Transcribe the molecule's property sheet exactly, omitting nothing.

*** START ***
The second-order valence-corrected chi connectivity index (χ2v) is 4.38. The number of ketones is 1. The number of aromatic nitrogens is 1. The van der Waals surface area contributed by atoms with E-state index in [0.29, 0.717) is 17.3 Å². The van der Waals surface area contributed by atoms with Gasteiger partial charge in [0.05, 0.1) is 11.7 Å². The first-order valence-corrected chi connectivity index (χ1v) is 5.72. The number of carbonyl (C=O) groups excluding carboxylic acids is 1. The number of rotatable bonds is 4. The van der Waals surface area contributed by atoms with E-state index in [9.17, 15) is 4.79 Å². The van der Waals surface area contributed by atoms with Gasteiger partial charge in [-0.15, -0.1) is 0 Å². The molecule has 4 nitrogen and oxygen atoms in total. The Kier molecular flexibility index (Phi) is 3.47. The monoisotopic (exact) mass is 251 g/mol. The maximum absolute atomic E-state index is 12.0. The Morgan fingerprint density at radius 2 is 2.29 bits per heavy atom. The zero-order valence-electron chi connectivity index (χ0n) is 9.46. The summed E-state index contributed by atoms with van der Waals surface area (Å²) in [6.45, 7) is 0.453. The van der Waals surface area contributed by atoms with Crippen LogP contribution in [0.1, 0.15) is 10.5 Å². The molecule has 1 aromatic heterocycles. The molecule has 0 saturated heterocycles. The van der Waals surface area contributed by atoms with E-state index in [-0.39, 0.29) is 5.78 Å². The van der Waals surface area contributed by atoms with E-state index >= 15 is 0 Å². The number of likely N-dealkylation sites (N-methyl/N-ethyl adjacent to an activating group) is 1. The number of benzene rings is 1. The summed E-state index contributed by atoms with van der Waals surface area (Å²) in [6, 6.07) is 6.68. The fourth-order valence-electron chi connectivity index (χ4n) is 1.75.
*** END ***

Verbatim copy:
The second-order valence-corrected chi connectivity index (χ2v) is 4.38. The number of ketones is 1. The number of aromatic nitrogens is 1. The van der Waals surface area contributed by atoms with E-state index in [0.29, 0.717) is 17.3 Å². The van der Waals surface area contributed by atoms with Gasteiger partial charge in [0.05, 0.1) is 11.7 Å². The first-order valence-corrected chi connectivity index (χ1v) is 5.72. The number of carbonyl (C=O) groups excluding carboxylic acids is 1. The number of rotatable bonds is 4. The van der Waals surface area contributed by atoms with E-state index in [9.17, 15) is 4.79 Å². The van der Waals surface area contributed by atoms with Gasteiger partial charge in [-0.15, -0.1) is 0 Å². The molecule has 4 nitrogen and oxygen atoms in total. The Kier molecular flexibility index (Phi) is 3.47. The monoisotopic (exact) mass is 251 g/mol. The maximum absolute atomic E-state index is 12.0. The Morgan fingerprint density at radius 2 is 2.29 bits per heavy atom. The zero-order valence-electron chi connectivity index (χ0n) is 9.46. The summed E-state index contributed by atoms with van der Waals surface area (Å²) in [6.45, 7) is 0.453. The van der Waals surface area contributed by atoms with Crippen LogP contribution in [0.1, 0.15) is 10.5 Å². The molecule has 1 aromatic heterocycles. The molecule has 0 saturated heterocycles. The van der Waals surface area contributed by atoms with E-state index in [-0.39, 0.29) is 5.78 Å². The van der Waals surface area contributed by atoms with E-state index >= 15 is 0 Å². The number of likely N-dealkylation sites (N-methyl/N-ethyl adjacent to an activating group) is 1. The number of benzene rings is 1. The summed E-state index contributed by atoms with van der Waals surface area (Å²) in [6, 6.07) is 6.68. The fourth-order valence-electron chi connectivity index (χ4n) is 1.75.